Not So Random

May 26, 2023

Then he put the man on his own donkey and took him to an inn, where he took care of him. The next day he gave the innkeeper some silver and told him to take care of the man. He said, “If his bill runs higher than that, I'll pay the difference the next time I’m here.” Luke 10:34-35 NLT

Americans are famous for all the holidays/special days we create. One of them is National Random Acts of Kindness Day. Actually, we officially are to observe an entire week each February by doing random acts of kindness to unspecified people. There’s nothing wrong with that. Truly, it would be wonderful if even for one day most everyone would walk through the world looking for spontaneous ways to be nice to others. Research shows that if you are randomly kind to someone else, the primary beneficiary is YOU. You feel better and more positive almost immediately. Though some people don’t receive random acts enthusiastically because they are skeptical of why someone would suddenly for no reason say or do something kind without expectation of repayment, most recipients benefit as well.

But Merriam-Webster says that random means “made, done, happening, or chosen without method or conscious decision.” That type of action is rarely effective or sustainable, certainly not the kind of kindness God exhibits that leads us to repentance (Romans 2:4).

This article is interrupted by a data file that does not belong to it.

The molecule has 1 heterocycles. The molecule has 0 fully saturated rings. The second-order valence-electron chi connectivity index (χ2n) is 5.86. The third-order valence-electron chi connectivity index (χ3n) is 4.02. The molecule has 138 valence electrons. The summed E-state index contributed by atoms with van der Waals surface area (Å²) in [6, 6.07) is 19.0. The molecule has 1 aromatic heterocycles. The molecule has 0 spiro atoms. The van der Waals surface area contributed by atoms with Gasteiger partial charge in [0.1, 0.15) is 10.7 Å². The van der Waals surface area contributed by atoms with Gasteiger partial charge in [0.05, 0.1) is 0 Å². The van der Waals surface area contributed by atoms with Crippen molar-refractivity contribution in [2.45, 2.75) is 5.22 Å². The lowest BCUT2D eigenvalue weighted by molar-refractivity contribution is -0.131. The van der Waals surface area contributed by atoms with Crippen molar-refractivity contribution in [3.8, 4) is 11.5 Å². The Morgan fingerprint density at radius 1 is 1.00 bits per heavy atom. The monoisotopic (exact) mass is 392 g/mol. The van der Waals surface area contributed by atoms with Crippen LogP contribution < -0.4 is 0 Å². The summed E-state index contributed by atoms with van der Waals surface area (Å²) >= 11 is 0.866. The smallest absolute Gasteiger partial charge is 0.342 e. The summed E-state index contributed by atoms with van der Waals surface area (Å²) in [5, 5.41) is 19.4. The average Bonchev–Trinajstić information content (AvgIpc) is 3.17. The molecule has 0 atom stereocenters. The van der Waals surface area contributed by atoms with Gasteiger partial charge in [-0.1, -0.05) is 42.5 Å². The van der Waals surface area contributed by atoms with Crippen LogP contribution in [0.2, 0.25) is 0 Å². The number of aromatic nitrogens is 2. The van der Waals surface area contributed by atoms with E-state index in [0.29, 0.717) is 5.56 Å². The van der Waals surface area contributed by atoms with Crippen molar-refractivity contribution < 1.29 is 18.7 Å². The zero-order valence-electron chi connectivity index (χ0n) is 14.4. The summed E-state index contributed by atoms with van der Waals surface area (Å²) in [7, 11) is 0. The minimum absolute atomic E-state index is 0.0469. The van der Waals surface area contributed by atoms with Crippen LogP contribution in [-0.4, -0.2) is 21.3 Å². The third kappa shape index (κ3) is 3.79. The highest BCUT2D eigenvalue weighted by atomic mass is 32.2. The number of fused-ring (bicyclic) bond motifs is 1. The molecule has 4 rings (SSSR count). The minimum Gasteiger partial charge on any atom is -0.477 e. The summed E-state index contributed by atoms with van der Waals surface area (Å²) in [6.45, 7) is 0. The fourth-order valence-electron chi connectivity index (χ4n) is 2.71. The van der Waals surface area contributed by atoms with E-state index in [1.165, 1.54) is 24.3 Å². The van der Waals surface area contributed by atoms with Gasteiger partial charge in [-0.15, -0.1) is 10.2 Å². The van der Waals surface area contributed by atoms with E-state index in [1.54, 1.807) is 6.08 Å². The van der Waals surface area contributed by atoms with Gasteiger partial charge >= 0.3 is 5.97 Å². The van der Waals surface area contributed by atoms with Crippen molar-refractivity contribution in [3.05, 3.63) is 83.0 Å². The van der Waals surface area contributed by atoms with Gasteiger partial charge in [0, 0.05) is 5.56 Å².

Reflecting on the transformative acts of kindness, Adam Grant says, “They aren't arbitrary or unintentional. They stem from deeply held values or strongly felt emotions. Helping is an expression of care. It's a decision that someone's well-being matters to you—and an effort to matter to them.” This type of kindness flows from a consistent heart of kindness and is done at one’s own sacrifice and inconvenience. The Good Samaritan is remembered even millennia later because he typifies this. He carefully considered what the wounded man needed and determined to pay the full price of kindness in time, effort, and resources.

Some people prefer random acts of kindness because they say it is more selfless and altruistic to do things others don’t know you do. Inarguably, a kind person does not call attention to himself, but in most situations kindness from someone who will stay a consistent help in life is most encouraging and helpful. As always, the example of Jesus is most instructive. Kindness was His character, so everyone who came in contact with Him became the recipient of His “random” kindness. But He was specifically, intentionally kind to the people who were participants in His life; people He saw regularly and people He was targeting for the future. They received His specific, sacrificial, intentional kindness according to their needs. It’s the way He lived.

  • Random acts? Sure. But who today will benefit from your purposeful, intentional, sacrificial, not-so-random kindness? Do it.